The circus train cars abandoned decades ago,
The circuit of America now belongs to vultures,
Who once followed the elephants and clowns
Like starved, yearning runaways, an exiled sideshow.
Now, as then, they only eat the unclean, if pure,
Scraps of disease or murder on the edge of town.
It exasperates them, winging round and round,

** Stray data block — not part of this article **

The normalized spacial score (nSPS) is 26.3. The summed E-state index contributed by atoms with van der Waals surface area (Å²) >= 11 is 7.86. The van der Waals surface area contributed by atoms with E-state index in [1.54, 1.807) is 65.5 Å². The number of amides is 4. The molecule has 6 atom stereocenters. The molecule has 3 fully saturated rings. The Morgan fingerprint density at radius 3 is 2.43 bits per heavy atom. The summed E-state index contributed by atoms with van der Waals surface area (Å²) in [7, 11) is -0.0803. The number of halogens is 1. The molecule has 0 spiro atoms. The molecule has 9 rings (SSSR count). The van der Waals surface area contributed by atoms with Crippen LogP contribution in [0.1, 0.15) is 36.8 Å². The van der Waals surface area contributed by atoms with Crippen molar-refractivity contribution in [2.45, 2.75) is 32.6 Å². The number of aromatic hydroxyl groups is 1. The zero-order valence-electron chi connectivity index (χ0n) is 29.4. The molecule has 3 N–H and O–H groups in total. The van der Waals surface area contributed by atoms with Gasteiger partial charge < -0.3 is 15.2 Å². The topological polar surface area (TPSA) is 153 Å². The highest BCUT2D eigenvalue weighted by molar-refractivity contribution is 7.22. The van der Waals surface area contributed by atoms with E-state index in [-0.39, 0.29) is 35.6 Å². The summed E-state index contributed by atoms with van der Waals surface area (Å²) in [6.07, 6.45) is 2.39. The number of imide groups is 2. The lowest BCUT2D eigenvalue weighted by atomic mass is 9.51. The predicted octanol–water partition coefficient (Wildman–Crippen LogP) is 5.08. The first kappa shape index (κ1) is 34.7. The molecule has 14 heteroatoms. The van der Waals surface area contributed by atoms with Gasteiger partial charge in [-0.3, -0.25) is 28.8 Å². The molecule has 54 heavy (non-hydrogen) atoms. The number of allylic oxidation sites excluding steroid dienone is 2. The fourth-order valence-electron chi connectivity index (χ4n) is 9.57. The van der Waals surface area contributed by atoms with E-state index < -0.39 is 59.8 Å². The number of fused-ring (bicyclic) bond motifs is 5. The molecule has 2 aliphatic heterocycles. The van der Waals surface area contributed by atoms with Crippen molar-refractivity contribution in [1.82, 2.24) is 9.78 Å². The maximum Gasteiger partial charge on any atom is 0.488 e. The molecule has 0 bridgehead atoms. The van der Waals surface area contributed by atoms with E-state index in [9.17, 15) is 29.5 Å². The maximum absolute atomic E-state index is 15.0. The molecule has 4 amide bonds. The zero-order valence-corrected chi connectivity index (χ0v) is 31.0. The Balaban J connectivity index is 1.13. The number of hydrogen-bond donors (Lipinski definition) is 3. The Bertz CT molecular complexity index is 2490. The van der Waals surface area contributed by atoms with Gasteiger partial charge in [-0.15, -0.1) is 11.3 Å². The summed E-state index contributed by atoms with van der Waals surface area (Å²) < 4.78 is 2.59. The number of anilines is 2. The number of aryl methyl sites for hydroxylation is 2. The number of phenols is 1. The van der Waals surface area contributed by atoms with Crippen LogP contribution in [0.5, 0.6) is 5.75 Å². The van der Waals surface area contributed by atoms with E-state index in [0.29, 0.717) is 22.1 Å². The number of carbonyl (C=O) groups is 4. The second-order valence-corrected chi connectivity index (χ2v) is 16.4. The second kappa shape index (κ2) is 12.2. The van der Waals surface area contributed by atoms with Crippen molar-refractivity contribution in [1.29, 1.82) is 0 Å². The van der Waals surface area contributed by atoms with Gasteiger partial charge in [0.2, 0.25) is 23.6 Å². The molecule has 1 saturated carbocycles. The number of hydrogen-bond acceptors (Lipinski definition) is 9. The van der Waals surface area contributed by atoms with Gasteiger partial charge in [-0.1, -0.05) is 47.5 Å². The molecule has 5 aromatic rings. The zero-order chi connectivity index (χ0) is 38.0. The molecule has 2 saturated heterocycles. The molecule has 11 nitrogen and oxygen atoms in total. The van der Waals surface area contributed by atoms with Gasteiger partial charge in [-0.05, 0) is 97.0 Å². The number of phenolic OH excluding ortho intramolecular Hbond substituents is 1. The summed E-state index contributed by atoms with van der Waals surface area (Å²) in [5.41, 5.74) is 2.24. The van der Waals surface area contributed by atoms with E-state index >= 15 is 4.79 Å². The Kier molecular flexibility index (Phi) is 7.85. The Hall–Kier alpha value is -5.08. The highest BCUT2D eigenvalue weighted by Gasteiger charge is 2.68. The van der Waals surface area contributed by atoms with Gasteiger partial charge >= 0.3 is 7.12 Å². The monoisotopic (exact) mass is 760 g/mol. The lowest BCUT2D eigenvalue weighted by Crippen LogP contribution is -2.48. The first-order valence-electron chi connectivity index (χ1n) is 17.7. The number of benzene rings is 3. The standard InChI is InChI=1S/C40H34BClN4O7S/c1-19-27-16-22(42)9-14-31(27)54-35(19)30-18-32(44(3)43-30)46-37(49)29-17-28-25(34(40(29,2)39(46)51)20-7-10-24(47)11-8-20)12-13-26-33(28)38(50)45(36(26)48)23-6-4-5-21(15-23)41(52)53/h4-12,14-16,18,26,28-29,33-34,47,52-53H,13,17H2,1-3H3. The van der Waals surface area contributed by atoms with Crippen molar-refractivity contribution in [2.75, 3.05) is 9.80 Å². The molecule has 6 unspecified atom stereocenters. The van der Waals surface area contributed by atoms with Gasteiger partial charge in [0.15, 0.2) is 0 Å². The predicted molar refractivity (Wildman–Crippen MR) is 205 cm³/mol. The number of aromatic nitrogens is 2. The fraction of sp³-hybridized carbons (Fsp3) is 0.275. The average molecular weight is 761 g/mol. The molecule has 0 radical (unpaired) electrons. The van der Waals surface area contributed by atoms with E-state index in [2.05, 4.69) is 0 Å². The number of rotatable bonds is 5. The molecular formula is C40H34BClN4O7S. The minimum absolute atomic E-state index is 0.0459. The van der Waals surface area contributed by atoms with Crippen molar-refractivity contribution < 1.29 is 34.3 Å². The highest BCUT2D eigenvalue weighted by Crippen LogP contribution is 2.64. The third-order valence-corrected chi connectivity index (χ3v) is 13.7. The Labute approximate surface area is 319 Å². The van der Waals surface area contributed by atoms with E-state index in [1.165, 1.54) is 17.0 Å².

With only frowning little girls and unplanted
Trees, shrubs, and ancient sawdust on the ground.
We know that of all fowl we’re the most unwanted,
But those tiny birdbaths are simply insulting.
Tattered flesh, the strength of decay, our putrid breath —
From a vulture’s field of view nothing can be revolting.
We soar, bubbles of gold, spiraling death.
Note: This is one of more than 115 poems after paintings or images, which can be viewed at the blog, Zealotry of Guerin.